Chapter 11, A Platform for Planetary Learning, takes us back to basics. We face a deluge of information in different areas of research into planetary sustainability and world governance. But the danger, in terms of survival, is that the noise makes the signals too hard to read. Experience also tells us that we are slow to learn. The World System Model can provide a framework for reading the ‘weak signals’ and compiling crucial information in a joined-up way.

This chapter also leads us into considering ‘futures’– How can we identify possible futures? How can we recognise when our responses to problems are locking us into the very patterns that got us into the mess in the first place? How can we envision a better future? The book presents IFF’s three horizon model as a way of getting to grips with these questions.

Finally, Tony Hodgson stresses that the huge scale and complexity of the challenges we face should not be an excuse to duck them. Chapter 12, Designing Resilience, affirms that we can create a sustainable form of one-planet living. This is, in fact, an exciting and energising task. But he ends with a warning that, if we simply improve our ability to ‘bounce back’ to normal after a crisis, we will keep facing more crises. We need to get smarter and wiser about learning to ‘bounce beyond’ to a truly sustainable world.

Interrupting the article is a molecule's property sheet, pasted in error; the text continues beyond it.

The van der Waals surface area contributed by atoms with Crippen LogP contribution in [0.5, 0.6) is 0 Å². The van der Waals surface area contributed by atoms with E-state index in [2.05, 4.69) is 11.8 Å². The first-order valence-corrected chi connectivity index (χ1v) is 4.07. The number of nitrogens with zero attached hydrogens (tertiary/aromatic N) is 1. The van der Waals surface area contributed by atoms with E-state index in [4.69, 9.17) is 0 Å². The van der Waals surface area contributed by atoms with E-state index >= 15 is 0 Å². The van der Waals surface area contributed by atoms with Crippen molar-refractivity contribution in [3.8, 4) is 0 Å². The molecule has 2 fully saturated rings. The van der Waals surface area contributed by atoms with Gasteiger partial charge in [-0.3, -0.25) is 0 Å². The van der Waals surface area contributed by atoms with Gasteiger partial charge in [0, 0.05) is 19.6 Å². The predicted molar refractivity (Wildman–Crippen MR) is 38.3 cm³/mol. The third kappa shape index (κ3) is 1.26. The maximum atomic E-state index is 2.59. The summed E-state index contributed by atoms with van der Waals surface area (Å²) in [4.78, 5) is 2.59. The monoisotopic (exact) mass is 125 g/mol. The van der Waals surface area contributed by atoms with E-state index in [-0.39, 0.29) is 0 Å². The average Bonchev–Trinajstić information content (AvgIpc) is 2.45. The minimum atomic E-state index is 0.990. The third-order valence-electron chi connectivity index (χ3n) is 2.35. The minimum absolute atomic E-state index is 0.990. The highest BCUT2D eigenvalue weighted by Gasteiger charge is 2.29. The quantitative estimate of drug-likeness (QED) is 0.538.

Tony Hodgson’s new book – Ready for Anything – offers a clear and honest look at the state of the world today. It introduces The World System Model as a new and holistic way to gain an understanding of our particular predicament – and The IFF World Game as a quick and effective way of involving others in the exercise.

It goes on to examine the kind of resilient and adaptive solutions that can be most helpful to us – whether they are applied at the level of the school, the city or the Earth. Since so many of us (both human and other beings) have to live on this planet together, it sets out our best hope yet of finding sustainable ways of ‘one-planet living’. Best of all, it helps ensure that we keep our heads out of the sand.

This hardback edition is available for airmail despatch to anywhere in the world.

A print-on-demand paperback edition (at the same list price) is available for customers outside Europe. If you order this title from a bookshop or online retailer, such as, Barnes and Noble, etc., you will normally only be able to get the paperback edition.